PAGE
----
Violeta feared accused-appellant so she chose not to confront him about the incident. Instead, she transferred to Atimonan, Quezon with her family. Sometime in January 1998, Violeta learned that he was in jail for acts of lasciviousness committed on the daughter of her sister-in-law. Emboldened by his arrest, Violeta revealed to her husband that accused-appellant molested their daughter. Thus, a complaint for rape was filed against him.[7]

On January 21, 1998, Dr. Tomas D. Suguitan, Medico-Legal Officer of the PNP Crime Laboratory examined the victim. Said examination yielded the following results:
GENERAL AND EXTRAGENITAL:

Fairly developed, fairly nourished and coherent female child. Breasts are underdeveloped. Abdomen is flat and soft.

GENITAL:

There is absence of pubic hair. Labia majora are full, convex and coaptated with pinkish brown labia minora presenting in between. On separating the same disclosed an elastic, fleshy-type hymen with deep healed laceration at 5 o’clock position. External vaginal orifice admits tip of the examiner’s smallest finger.

CONCLUSION:

Subject is in non-virgin state physically. There are no external signs of application of any form of violence.[8]
Testifying in his own behalf, accused-appellant denied the accusation against him and claimed that Violeta filed the rape case against him because she was influenced by her sister-in-law who filed a case for acts of lasciviousness against him. He narrated that he lived with the family of Maricris and that she and her 2 other sisters were close to him. At around 2:00 in the afternoon of August 19, 1997, when he went upstairs to sleep, the victim and her sisters followed and lay beside him. Later, the three children went downstairs. After some time, Maricris came back and lay on top of him with her face pressed to his chest. He heard a noise from the stairs, so he got up and lay Maricris on her back. It turned out that the noise came from Violeta, who looked angrily at him. Violeta must have thought that he abused her daughter because she saw him in the act of laying the victim on her back.[9]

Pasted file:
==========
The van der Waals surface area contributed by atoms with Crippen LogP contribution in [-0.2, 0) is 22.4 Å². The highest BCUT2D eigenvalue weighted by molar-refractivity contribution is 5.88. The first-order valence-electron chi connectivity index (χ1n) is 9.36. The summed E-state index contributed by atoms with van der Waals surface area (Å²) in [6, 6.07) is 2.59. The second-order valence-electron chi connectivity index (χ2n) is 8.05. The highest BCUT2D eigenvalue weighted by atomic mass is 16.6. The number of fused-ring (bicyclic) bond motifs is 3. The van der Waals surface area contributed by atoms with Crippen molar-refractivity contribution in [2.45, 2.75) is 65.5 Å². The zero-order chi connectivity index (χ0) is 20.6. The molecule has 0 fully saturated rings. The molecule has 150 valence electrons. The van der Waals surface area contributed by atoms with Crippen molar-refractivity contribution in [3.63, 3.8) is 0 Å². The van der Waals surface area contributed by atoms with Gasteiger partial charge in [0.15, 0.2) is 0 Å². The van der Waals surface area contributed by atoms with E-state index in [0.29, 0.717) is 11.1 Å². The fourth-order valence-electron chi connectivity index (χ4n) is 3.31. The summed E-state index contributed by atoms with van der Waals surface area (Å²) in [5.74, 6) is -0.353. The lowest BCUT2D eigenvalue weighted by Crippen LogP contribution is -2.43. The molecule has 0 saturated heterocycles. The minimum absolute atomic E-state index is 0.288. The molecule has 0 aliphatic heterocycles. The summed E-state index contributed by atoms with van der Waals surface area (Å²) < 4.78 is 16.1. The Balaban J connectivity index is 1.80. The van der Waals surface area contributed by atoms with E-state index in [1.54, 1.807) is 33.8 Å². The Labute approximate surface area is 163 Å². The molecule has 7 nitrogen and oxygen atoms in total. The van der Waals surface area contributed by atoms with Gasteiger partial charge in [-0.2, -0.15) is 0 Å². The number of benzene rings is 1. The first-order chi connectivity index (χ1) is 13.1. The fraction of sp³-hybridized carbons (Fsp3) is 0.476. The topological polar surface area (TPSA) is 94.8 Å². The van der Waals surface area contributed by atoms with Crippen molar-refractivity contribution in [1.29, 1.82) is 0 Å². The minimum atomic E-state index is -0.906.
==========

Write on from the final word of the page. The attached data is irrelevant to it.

In its decision of May 7, 2001, the trial court found accused-appellant guilty of rape committed on a child below seven (7) years of age. He was sentenced to suffer the penalty of death, pursuant to Article 335 of the Revised Penal Code as amended by Republic Act No. 7659. The dispositive portion of the decision reads: